5 Ways To Catch Bass In Hot water

Sometimes the beautiful, sunny days of summer can actually be too much of a good thing for fishing. Once water temperatures get into the upper 80s, fishing gets downright tough and bass and other gamefish start getting heat stressed.

Fortunately, there are ways around that, and we put together some tips to help you succeed when the mercury’s pegged.

1. Go deep

When it gets too hot in your house, what do you do? You probably turn on your A/C. When it gets too hot for a fish to be comfortable, they move to deeper (and cooler) waters. Temperatures just 10 feet below the surface can easily change by 5 to 10 degrees, which is generally enough to make a fish comfortable.

Look for deeper fish by combing structures like points, ledges, ditches, humps, and brush piles with deep-diving crankbaits, Carolina rigs, and football jigs. Bass will often gang up on likely spots to cool off when the water temperature spikes.

2. Fish at night

It’s a no brainer that the coolest temperatures each day occur during the night, and the fish know it too. Surface temps can drop up to 3 to degrees at night, making it an ideal time for bass to come up and feed.

Night fishing is especially effective for anglers that enjoy shallow, power fishing techniques. The worm, spinnerbait, and jig bite slows down for most anglers once the heat of summer settles in, but that’s not the case for fishermen willing to brave the darkness. You can power fish till your heart’s content at night and cooler water will have the bass choking your baits in no time.

3. Speed up

When the water’s hot, bass seldom feed during the hottest part of the day. For that reason, if you’re going to get bit – it’s usually going to come from a reaction strike. By fishing fast and not giving the fish a good look at your bait, they will strike at it out of instinct instead.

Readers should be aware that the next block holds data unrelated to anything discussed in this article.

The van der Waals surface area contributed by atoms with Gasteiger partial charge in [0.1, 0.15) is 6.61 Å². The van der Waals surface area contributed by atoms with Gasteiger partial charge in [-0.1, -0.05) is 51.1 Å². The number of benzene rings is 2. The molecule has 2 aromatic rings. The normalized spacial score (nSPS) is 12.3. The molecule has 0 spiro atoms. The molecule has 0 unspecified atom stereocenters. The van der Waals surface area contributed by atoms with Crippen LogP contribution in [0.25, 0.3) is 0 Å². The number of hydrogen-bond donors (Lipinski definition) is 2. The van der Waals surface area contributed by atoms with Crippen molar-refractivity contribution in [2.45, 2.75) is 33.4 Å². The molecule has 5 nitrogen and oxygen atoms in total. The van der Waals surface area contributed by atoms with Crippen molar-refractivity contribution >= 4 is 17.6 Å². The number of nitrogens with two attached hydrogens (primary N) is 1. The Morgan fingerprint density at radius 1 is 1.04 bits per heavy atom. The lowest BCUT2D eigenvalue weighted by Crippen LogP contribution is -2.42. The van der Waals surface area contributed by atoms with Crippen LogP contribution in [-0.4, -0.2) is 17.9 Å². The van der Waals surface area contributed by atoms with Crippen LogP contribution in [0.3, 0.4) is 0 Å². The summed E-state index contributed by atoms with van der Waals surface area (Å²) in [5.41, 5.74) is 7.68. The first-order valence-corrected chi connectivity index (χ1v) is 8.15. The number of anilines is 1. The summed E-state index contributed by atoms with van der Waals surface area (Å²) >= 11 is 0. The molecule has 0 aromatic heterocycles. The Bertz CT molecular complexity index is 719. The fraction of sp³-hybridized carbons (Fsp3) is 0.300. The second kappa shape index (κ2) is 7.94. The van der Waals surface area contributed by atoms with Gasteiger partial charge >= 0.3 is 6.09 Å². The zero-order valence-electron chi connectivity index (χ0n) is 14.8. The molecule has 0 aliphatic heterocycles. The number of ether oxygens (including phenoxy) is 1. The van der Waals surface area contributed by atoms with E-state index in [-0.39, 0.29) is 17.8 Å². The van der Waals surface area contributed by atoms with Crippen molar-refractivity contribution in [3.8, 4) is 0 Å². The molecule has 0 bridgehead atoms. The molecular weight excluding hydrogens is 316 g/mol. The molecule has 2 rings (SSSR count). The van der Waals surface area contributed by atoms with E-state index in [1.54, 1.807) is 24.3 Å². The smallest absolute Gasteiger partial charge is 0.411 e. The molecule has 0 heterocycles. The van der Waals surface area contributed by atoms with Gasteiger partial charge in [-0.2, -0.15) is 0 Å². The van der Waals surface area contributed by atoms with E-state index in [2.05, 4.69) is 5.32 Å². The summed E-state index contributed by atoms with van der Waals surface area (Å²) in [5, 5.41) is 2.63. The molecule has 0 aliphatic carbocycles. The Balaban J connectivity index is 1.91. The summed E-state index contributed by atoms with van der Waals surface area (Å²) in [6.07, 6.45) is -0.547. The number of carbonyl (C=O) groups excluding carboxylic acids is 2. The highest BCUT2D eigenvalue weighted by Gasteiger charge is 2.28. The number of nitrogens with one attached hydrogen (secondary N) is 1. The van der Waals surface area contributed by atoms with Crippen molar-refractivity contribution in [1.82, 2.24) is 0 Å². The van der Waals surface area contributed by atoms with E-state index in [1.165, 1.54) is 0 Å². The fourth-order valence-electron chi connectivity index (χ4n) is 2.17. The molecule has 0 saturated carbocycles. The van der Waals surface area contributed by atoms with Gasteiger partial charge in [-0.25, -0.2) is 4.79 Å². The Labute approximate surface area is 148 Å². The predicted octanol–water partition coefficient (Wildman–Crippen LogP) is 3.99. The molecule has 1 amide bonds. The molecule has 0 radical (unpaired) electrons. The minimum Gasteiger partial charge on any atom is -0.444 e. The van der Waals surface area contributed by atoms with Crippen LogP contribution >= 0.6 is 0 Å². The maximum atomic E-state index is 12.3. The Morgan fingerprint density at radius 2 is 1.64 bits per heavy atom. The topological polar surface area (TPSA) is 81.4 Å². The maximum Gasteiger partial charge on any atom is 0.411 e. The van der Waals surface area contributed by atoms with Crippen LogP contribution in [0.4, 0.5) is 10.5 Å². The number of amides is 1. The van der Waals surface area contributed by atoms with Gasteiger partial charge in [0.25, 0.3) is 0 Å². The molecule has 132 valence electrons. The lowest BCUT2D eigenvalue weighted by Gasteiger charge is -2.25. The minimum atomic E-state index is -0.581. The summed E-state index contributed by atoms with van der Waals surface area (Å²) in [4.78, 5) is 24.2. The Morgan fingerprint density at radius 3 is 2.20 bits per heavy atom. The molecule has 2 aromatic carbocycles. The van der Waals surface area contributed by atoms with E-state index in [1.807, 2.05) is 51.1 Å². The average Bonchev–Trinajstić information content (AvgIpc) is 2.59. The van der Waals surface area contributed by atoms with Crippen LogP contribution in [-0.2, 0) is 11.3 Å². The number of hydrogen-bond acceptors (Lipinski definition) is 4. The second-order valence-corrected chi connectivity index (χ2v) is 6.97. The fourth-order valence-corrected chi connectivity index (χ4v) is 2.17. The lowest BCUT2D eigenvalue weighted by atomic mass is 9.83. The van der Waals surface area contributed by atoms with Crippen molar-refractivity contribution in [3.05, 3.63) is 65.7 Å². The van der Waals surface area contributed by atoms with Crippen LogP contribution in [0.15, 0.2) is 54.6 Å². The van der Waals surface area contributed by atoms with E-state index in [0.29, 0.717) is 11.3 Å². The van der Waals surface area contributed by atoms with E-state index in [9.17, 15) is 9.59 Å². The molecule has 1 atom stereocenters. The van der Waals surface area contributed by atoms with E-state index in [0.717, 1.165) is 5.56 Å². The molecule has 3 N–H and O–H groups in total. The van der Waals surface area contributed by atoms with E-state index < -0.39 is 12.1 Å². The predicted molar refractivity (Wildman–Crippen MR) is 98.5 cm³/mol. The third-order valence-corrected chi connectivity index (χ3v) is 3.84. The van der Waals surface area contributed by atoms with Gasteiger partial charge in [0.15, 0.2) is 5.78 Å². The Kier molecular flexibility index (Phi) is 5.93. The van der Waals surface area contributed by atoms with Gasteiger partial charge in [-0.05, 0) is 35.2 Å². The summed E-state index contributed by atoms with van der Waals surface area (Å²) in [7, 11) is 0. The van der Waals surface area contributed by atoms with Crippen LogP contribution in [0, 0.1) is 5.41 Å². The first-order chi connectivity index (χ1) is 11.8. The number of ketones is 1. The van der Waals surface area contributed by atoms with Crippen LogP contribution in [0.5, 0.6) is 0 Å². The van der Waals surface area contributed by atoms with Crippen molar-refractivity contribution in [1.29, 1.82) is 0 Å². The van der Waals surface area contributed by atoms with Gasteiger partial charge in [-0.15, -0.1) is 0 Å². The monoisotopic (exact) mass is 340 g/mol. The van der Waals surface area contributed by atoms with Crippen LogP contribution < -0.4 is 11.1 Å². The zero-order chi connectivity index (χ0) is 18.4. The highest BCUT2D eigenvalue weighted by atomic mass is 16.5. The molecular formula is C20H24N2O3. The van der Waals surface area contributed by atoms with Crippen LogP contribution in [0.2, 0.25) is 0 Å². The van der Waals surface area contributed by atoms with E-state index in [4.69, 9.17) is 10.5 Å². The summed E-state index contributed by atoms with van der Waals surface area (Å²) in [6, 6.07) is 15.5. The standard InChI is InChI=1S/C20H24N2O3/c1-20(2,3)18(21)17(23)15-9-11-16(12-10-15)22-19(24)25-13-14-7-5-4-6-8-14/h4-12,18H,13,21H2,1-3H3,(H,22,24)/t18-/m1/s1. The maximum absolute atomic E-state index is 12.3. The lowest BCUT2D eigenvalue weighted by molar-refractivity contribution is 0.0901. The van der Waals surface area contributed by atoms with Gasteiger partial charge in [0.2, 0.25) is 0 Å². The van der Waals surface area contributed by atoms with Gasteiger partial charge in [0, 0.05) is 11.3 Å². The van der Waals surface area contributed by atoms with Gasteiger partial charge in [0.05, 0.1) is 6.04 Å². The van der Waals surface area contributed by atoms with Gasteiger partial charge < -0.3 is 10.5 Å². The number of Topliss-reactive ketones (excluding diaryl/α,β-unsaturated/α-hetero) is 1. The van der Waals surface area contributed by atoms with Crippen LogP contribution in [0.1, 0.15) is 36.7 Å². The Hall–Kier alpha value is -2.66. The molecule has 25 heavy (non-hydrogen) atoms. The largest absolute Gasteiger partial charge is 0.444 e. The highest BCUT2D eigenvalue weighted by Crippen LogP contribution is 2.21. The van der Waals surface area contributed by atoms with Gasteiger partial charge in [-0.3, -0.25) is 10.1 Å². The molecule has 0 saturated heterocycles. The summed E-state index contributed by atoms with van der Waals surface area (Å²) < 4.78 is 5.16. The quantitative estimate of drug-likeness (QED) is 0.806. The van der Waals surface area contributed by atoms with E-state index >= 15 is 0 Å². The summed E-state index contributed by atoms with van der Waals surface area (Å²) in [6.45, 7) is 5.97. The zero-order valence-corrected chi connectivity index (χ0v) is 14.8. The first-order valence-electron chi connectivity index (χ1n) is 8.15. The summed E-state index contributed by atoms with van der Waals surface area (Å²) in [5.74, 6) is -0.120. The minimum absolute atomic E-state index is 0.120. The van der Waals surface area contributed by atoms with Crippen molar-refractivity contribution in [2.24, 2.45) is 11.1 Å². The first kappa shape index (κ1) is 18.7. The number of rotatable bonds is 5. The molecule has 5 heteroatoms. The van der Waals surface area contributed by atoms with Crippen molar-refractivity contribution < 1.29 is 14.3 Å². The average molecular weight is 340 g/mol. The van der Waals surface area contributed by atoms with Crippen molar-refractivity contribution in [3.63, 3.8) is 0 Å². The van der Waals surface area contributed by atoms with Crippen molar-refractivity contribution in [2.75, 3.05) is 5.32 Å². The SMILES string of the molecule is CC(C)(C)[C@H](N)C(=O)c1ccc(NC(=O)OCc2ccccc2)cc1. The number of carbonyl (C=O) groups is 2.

In shallow water, try burning a spinnerbait, buzzbait, or fast twitching a fluke-style plastic jerkbait as fast as possible. Flip and pitch a heavy jig or plastic to maximize the rate of fall. Out deep, try “stroking” a football jig by hopping it hard 3 or 4 feet off the bottom and letting it fall – burning a deep-diving crankbait can also be effective.

4. Find current

Another thing people do to find comfort when it’s hot is to turn on a fan. For fish, that equates to finding some current. Current not only contains more oxygenated water, but it also allows bass and other predatory fish a steady stream of food in baitfish that move downstream with the current.

It’s no secret that fish in most power-generating reservoirs bite better when they are generating current. Check with the utility in charge of your local lake and see when the peak power generation times are and plan your fishing trips to overlap. On natural lakes fish the windy side of the lake, as wind generates a natural current that anglers can take advantage of.

5. Fish shade

You guessed it, when it’s hot; people like to get in the shade. Bass are no different. Whether it’s the shade from a dock, a laydown, a shoreline willow – whatever. Bass use shade to obscure themselves from both predators and prey, something that savvy anglers should take advantage of.

When the sun’s really beating down, if you’re not fishing shade you’re not going to get bit. Try running spinnerbaits or buzzbaits along the shade line of a dock, bridge piling, or laydown. Skipping a stick bait or jig way back into the darkest parts of shoreline cover can also be effective.

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